Link to International Medical Interpreters Association:

Friday, September 23, 2011

"Look-alike dolls comfort bereaved"

Photo borrowed from The Daily Yomiuri, 9/22/11, Edition T, p. 3.

This story strikes me as... different to say the least. I would like to hear more about this practice. Informed comments are most welcome. Story from The Daily Yomiuri Online:

Mika Sato has found that two dolls resembling her 6-year-old daughter, who died in the March 11 tsunami, have helped soothe her emotional scars.

"It was like my daughter came back to me," said Sato, 36, recalling the day earlier this month when she received the two dolls from the nonprofit organization Tamezo Club.

Omokage bina are dolls that resemble people who have passed on. They are made by craftsmen who work from photographs of the deceased person.

Since early August, Tamezo Club, a welfare services organization, has been donating them to people who lost loved ones in the March 11 disaster.

While studying the photographs, the craftsmen work carefully to make the doll's facial expression, hairstyle and other features capture the character of the person they are a tribute to. Creating a single doll takes about one month, according to the organization.

Iwatsuki Ward is known for hina doll production, and local hina doll makers have been cooperating with Tamezo Club on the donation program.

The group plans to offer 1,000 dolls in total. Thirty-six dolls have already been given to bereaved relatives, the group said, and requests have been received from people who want dolls to remember not only children, but also parents and grandparents who died in the disaster.

Yoshihiro Okuyama, 62, a Tamezo Club representative, said, "I hope people keep the dolls close to them, and that the dolls give them emotional support."

After reading about the program in a newspaper, Sato - who lives in the hard-hit city of Ishinomaki - contacted the group and asked that they create a doll modeled after her late daughter Airi.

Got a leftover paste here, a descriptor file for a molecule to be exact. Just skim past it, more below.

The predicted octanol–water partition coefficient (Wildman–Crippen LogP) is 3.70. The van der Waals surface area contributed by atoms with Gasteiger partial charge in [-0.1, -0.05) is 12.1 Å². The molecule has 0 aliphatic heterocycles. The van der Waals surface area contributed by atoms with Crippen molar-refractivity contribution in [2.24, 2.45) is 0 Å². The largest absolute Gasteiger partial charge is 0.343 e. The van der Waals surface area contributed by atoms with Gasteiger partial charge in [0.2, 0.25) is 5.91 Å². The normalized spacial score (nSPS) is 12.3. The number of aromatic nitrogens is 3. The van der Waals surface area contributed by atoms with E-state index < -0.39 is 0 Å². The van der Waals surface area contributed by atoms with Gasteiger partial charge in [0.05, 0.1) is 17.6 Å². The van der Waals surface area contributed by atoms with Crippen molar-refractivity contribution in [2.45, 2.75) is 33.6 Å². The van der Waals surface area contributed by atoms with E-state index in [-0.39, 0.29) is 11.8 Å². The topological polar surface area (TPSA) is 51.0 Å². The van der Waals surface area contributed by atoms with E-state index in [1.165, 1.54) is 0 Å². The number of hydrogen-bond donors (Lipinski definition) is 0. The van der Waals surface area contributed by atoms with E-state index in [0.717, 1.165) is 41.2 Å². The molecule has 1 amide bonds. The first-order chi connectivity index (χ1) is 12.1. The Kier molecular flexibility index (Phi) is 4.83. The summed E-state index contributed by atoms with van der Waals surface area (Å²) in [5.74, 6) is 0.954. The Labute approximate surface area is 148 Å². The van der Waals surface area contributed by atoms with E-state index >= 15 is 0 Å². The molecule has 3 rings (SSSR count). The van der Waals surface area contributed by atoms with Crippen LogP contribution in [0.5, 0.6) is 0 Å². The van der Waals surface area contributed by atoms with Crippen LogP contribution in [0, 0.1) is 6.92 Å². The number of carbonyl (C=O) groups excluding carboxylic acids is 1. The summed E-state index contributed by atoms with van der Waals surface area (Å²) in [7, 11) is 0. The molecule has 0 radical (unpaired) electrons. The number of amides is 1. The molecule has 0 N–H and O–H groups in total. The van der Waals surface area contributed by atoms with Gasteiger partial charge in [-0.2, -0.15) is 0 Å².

Airi and four other children from kindergarten in the city died after a school bus carrying them was engulfed by the tsunami. Airi had always looked after her sister and shown great character, Sato said.

Some time after the disaster, Sato found a notebook in Airi's desk, in which Airi had written a birthday message for her mother:

"Dear Mom,

Airi will help you at home.

Mom, I really mean it.

I really love you, Mom.

From Airi"

The two dolls, which were delivered to Sato on Sept. 11, each is wearing a gentle smile. Their straight black hair falls on their shoulders.

"The big, round eyes look exactly like Airi's," Sato said.

"I've been given these hina dolls that look like you, Airi. I have to take good care of them, don't I?" she said while stroking the head of one of the dolls.

Tamezo Club is currently accepting requests for omokage bina dolls. The organization is also seeking donations from the public to help raise funds needed to make the dolls.


UPDATE: Recommended source from a colleague...

Schattschneider, Ellen.
The Bloodstained Doll: Violence and the Gift in Wartime Japan
The Journal of Japanese Studies - Volume 31, Number 2, Summer 2005, pp. 329-356

Wednesday, September 7, 2011

Towards Medical Interpretation Service in Hirakata (for Deaf and Foreign People) - The Second Forum